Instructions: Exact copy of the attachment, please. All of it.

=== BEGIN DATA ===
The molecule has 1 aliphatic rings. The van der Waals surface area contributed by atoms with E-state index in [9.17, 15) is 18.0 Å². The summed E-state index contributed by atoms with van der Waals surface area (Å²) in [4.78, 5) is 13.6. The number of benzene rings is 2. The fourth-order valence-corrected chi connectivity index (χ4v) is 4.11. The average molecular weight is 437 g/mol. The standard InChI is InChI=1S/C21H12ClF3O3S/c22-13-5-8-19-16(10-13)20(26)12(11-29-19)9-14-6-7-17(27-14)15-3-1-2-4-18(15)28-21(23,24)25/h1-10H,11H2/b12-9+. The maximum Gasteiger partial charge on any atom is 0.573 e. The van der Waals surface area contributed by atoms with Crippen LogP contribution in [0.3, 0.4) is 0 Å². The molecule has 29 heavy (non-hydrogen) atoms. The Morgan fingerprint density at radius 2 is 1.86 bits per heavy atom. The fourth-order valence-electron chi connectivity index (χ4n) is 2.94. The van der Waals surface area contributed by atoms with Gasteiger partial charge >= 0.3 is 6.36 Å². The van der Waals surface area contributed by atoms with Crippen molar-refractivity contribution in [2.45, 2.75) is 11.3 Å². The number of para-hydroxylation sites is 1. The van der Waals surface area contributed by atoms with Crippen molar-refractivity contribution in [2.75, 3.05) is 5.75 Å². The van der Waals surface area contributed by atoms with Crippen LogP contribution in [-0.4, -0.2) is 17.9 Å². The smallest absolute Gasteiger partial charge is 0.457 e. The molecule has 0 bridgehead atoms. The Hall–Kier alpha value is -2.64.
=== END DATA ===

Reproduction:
The molecule has 1 aliphatic rings. The van der Waals surface area contributed by atoms with E-state index in [9.17, 15) is 18.0 Å². The summed E-state index contributed by atoms with van der Waals surface area (Å²) in [4.78, 5) is 13.6. The number of benzene rings is 2. The fourth-order valence-corrected chi connectivity index (χ4v) is 4.11. The average molecular weight is 437 g/mol. The standard InChI is InChI=1S/C21H12ClF3O3S/c22-13-5-8-19-16(10-13)20(26)12(11-29-19)9-14-6-7-17(27-14)15-3-1-2-4-18(15)28-21(23,24)25/h1-10H,11H2/b12-9+. The maximum Gasteiger partial charge on any atom is 0.573 e. The van der Waals surface area contributed by atoms with Crippen LogP contribution in [0.3, 0.4) is 0 Å². The molecule has 29 heavy (non-hydrogen) atoms. The Morgan fingerprint density at radius 2 is 1.86 bits per heavy atom. The fourth-order valence-electron chi connectivity index (χ4n) is 2.94. The van der Waals surface area contributed by atoms with Gasteiger partial charge >= 0.3 is 6.36 Å². The van der Waals surface area contributed by atoms with Crippen molar-refractivity contribution in [2.45, 2.75) is 11.3 Å². The number of para-hydroxylation sites is 1. The van der Waals surface area contributed by atoms with Crippen molar-refractivity contribution in [2.75, 3.05) is 5.75 Å². The van der Waals surface area contributed by atoms with Crippen LogP contribution in [-0.4, -0.2) is 17.9 Å². The smallest absolute Gasteiger partial charge is 0.457 e. The molecule has 0 bridgehead atoms. The Hall–Kier alpha value is -2.64.